|Bid||3,310.00 x 0|
|Ask||3,312.00 x 0|
|Day's Range||3,265.00 - 3,316.00|
|52 Week Range||1,711.00 - 3,465.00|
|Beta (5Y Monthly)||1.16|
|PE Ratio (TTM)||20.42|
|Earnings Date||Jul 30, 2020|
|Forward Dividend & Yield||1.14 (3.47%)|
|Ex-Dividend Date||Aug 20, 2020|
|1y Target Est||3,276.00|
(Bloomberg) -- British equities may be cheap, but fund investors aren’t exactly piling in.Schroder British Opportunities Trust raised 75 million pounds ($100 million) in an initial public offering, according to a statement on Friday. That’s less than a third of the 250 million-pound target set by the U.K.’s biggest money manager.Other IPOs for U.K.-focused trusts have fared even worse than Schroders Plc’s effort, reflecting Brexit uncertainty weighing on the nation’s equities.A trust pitched by Sanford DeLand Asset Management Ltd., which planned to invest in 30 to 50 smaller London-listed companies, never made it to the finish line. Tellworth British Recovery & Growth Trust Plc, which dubbed itself a “Best of British” fund, also withdrew an IPO last month after failing to meet its minimum size.“It shows sentiment is so negative that even someone as big as Schroders, with their contact and distribution network, can’t pull off a hugely successful launch at the moment,” said Laith Khalaf, a fund analyst at wealth manager AJ Bell.The U.K. is due to leave the EU’s single market at the year-end, with or without a trade deal in place, and negotiations between the sides have been deadlocked. Nervous retail investors have pulled more than 14 billion pounds from U.K.-focused mutual funds since the beginning of 2016, according to the Investment Association.The Schroders trust will invest in both public and private company shares, seeking to take advantage of U.K. firms battered by the pandemic but likely to flourish in the longer term. The traded fund is also aiming to aid the U.K.’s economic recovery, by targeting firms too big for the government’s small business support but not at a scale to weather the crisis with ease, Schroders’ Chief Executive Officer Peter Harrison said in a statement earlier this year.Schroders Sees ‘Once-in-a-Generation’ Opportunity in U.K. Firms“Other funds tried to IPO recently and did not go ahead, indicating just how tough the market is,” a spokesman for Schroders said by email, pointing to the challenge of launches when all meetings are virtual.Trusts are closed-ended, meaning that investors do not redeem their money from the fund but instead sell their shares on an exchange. This makes it easier for managers to hold stakes in unquoted or thinly traded companies than in a mutual fund, where investors can ask for their cash back on a daily basis.However, that does mean investment trusts can often trade at a discount to the value of their holdings. JP Morgan Chase & Co.’s 1.75 billion pound Mercantile Investment Trust Plc is currently trading at a small discount to the value of its assets, although the gap has been as wide as 14% in recent months. The Miton UK MicroCap Trust PLC is at a 5% discount to its net asset value, despite gaining 21% in 2020.“Most smaller companies trusts are trading at a discount right now,” said AJ Bell’s Khalaf. “So why pay full whack” for a new one, he said.For more articles like this, please visit us at bloomberg.comSubscribe now to stay ahead with the most trusted business news source.©2020 Bloomberg L.P.
(Bloomberg) -- Schroders Plc is seeking to list a fund that would capture a “once-in-a-generation opportunity” to invest in U.K. companies, even as a number of initial public offerings with a similar pitch recently failed to drum up enough demand.Schroder British Opportunities Trust Plc plans to raise as much as 250 million pounds ($330 million) this month to take advantage of bargain valuations among U.K. companies, both public and private, which have been weighed down by prolonged Brexit-related uncertainty and the coronavirus crisis, more recently.“There’s an amazing amount of value in the U.K. market,” Rory Bateman, head of equities at Schroders and co-manager of the trust, said in an interview, noting that some of the companies being considered for investment trade more than 60% below their fair value. Citigroup Inc. strategists also advocated for cheaper British equities over their more expensive American counterparts in a note on Sunday.Cheapness alone hasn’t been enough to lure investors to U.K. equities, which remain some of the most underowned globally. The benchmark FTSE 100 Index, which has underperformed peers since the Brexit referendum, has fallen 15% this year, compared with a 6.3% drop in the Stoxx Europe 600 Index, while the mid-cap FTSE 250 Index has slumped 10%.The trust has a “great line-up” of mid-sized companies in its sights, ranging from health care and technology to industrials and financials, Bateman said. The potential targets have “hit a bit of a bump in the road because of the pandemic,” but are still growing even amid other risks such as the divorce with Europe, he added. “We can get into these businesses at very attractive valuations.”Brexit negotiations have entered another crucial week in an effort to overcome key barriers, if the U.K. and the European Union want to reach a trade deal before the transition period expires on Dec. 31.No Easy FeatListing a new fund in London is not for the faint-hearted, as it stands. At least 14 such deals, including Schroder British and several green investment trusts’ ongoing IPOs, have been announced in the City this year, though only three have managed to raise enough money to start trading as of yet, according to data compiled by Bloomberg.Among those that didn’t make it to the finish line is Sanford DeLand Asset Management Ltd.’s Buffettology Smaller Companies Investment Trust Plc, which planned to invest in 30 to 50 smaller London-listed companies. Tellworth British Recovery & Growth Trust Plc, which dubbed itself a “Best of British” fund, also withdrew its IPO after failing to meet its minimum size.“The IPO process for a closed-ended fund can be a tough one, particularly when similar strategies already exist,” says Markuz Jaffe, an investment fund analyst at N+1 Singer. “The newcomer will typically need to demonstrate sufficient diversification from, or superiority to, the incumbents,” Jaffe said by email.Still, Schroder British is confident it will succeed where others have struggled, thanks in part to its strategy of a 50:50 split between public and private equity. This is “something that is simply not seen, either across any investment trust or any other vehicle that’s out there,” according to Tim Creed, co-manager of the fund and head of U.K. and European private equity at Schroders.Such private stakes could provide a way around the broader trend of de-equitization that has gripped the U.K. Not only is London seeing fewer new companies enter the public market, the roster of already-listed stocks is shrinking fast due to a string of mergers and acquisitions.For more articles like this, please visit us at bloomberg.comSubscribe now to stay ahead with the most trusted business news source.©2020 Bloomberg L.P.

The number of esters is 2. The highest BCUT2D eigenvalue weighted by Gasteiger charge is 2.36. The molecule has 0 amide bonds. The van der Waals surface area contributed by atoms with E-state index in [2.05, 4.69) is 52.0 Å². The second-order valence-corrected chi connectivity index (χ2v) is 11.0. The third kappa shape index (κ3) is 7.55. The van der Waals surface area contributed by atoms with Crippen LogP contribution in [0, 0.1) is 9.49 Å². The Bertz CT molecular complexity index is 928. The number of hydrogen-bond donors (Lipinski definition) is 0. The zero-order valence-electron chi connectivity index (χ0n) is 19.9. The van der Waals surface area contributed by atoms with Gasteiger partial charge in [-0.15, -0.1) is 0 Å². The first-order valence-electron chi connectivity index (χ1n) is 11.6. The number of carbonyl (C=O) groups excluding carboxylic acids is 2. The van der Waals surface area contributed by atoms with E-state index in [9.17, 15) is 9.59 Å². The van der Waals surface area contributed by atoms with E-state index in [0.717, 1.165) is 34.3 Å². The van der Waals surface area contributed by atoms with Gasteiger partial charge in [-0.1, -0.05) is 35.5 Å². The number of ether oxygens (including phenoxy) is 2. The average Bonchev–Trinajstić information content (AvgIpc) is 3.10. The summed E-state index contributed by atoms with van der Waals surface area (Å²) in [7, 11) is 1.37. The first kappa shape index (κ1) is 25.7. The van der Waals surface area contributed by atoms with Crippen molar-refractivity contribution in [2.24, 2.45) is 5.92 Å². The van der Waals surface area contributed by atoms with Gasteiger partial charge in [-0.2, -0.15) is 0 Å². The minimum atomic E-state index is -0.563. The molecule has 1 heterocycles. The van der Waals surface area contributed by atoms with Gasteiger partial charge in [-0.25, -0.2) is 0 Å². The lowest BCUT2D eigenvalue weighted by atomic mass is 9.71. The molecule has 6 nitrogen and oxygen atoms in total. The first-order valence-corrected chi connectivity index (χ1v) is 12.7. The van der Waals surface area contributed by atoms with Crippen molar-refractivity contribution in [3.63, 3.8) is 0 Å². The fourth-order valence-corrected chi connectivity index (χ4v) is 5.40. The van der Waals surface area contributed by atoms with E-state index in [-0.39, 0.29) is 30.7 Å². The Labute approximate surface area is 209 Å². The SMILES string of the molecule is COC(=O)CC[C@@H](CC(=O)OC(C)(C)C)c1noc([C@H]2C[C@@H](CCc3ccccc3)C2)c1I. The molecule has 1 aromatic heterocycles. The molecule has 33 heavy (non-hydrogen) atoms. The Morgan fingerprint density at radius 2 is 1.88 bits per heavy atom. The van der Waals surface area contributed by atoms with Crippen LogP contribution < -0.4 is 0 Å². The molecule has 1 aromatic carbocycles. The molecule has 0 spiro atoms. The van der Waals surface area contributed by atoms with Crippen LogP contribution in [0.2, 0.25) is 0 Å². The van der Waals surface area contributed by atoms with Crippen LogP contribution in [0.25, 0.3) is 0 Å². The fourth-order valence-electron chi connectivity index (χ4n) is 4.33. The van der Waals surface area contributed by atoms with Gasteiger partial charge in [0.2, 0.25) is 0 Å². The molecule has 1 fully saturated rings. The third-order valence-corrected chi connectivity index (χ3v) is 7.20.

(Bloomberg Opinion) -- The U.K. government is finally adding green to the shades of gilts available to fixed-income investors. It’s unfashionably late to a party that’s been in full swing for several years. And its tardiness means a missed opportunity for the City of London to dominate an area of finance that will only increase in importance.Sales of green bonds — debt whose proceeds are used to finance environmentally friendly projects — have soared in recent years. Asset management firms are under increasing pressure from customers to demonstrate that their capital isn’t being allocated to activities that damage the planet, so there’s a ready source of demand. Pacific Investment Management Co., for example, launched a bond fund last month that it said was dedicated to finding “the likely winners of the transition to a net zero carbon economy.”Other nations have been quicker than the U.K. to take advantage of that growing appetite. France has led the pack, with a bond it first sold in January 2017 now the biggest in the market at more than 27 billion euros ($32 billion). In September, Germany’s debut green bond attracted 33 billion euros of bids for 6.5 billion euros of 10-year securities. The European Union has announced that green debt will comprise about 225 billion euros of the 750 billion euros it plans to raise for its pandemic recovery fund.JPMorgan Chase & Co. dominates the league table of green bond underwriters, managing about 6.5% of 2020’s worldwide sales. But French banks fill out the next two of the top three slots, with BNP Paribas SA and Credit Agricole SA coming in second and third, respectively, each with about 5.3% of this year’s deals. London-based banks Barclays Plc and HSBC Holdings Plc trail in fourth and fifth place, each with less than 4.5% of the new issues business.The City has been pleading with the U.K. to enter the green market. Some 32 firms with more than $13 trillion of assets, ranging from Schroders Plc to NatWest Group Plc, backed a “Green+ Gilt” proposal submitted to the Treasury last month. As Britain prepares to leave the EU, London needs to hang on to as much capital markets activity as possible. Moreover, with the U.K. chairing the Group of Seven industrialized nations in 2021, it’s an auspicious time to get its green act together.Issuing green debt might even save the government money as it widens the net of eligible investors particularly from ethical and ESG-related bond funds. But just as importantly it will pave the way for other U.K. borrowers to get with the program and tap into green finance too. For example, Daimler AG raised 1 billion euros by selling 10-year green bonds the day after Germany’s inaugural green government bund. It really does pay to set the right example.In order to attract the biggest following, it makes sense if the U.K. creates a green syndicated benchmark in the five- to 10-year part of the curve as this is where the bulk of corporate issuance is sold. That would maximize the benefits of creating a greener bond world in the City of London as part of its gambit to remain the center of European finance after Brexit.Britain, though, is still dragging its feet. The first green gilt sales won’t arrive until next year, Chancellor of the Exchequer Rishi Sunak said Monday. By then, Germany will already have five-, 10- and 30-year issues in circulation. Sunak’s plans to make it mandatory for companies to disclose their exposure to climate-change risks by 2025 will burnish the U.K.’s green credentials as it prepares to host a series of United Nations meetings on the climate emergency next year. But by delaying further, he’s missing the chance to make London the hub of green capital markets in Europe.So two cheers for the green gilts. They’re an idea whose time is long overdue. If only the government had acted sooner. This column does not necessarily reflect the opinion of the editorial board or Bloomberg LP and its owners.Marcus Ashworth is a Bloomberg Opinion columnist covering European markets. He spent three decades in the banking industry, most recently as chief markets strategist at Haitong Securities in London.Mark Gilbert is a Bloomberg Opinion columnist covering asset management. He previously was the London bureau chief for Bloomberg News. He is also the author of "Complicit: How Greed and Collusion Made the Credit Crisis Unstoppable."For more articles like this, please visit us at bloomberg.com/opinionSubscribe now to stay ahead with the most trusted business news source.©2020 Bloomberg L.P.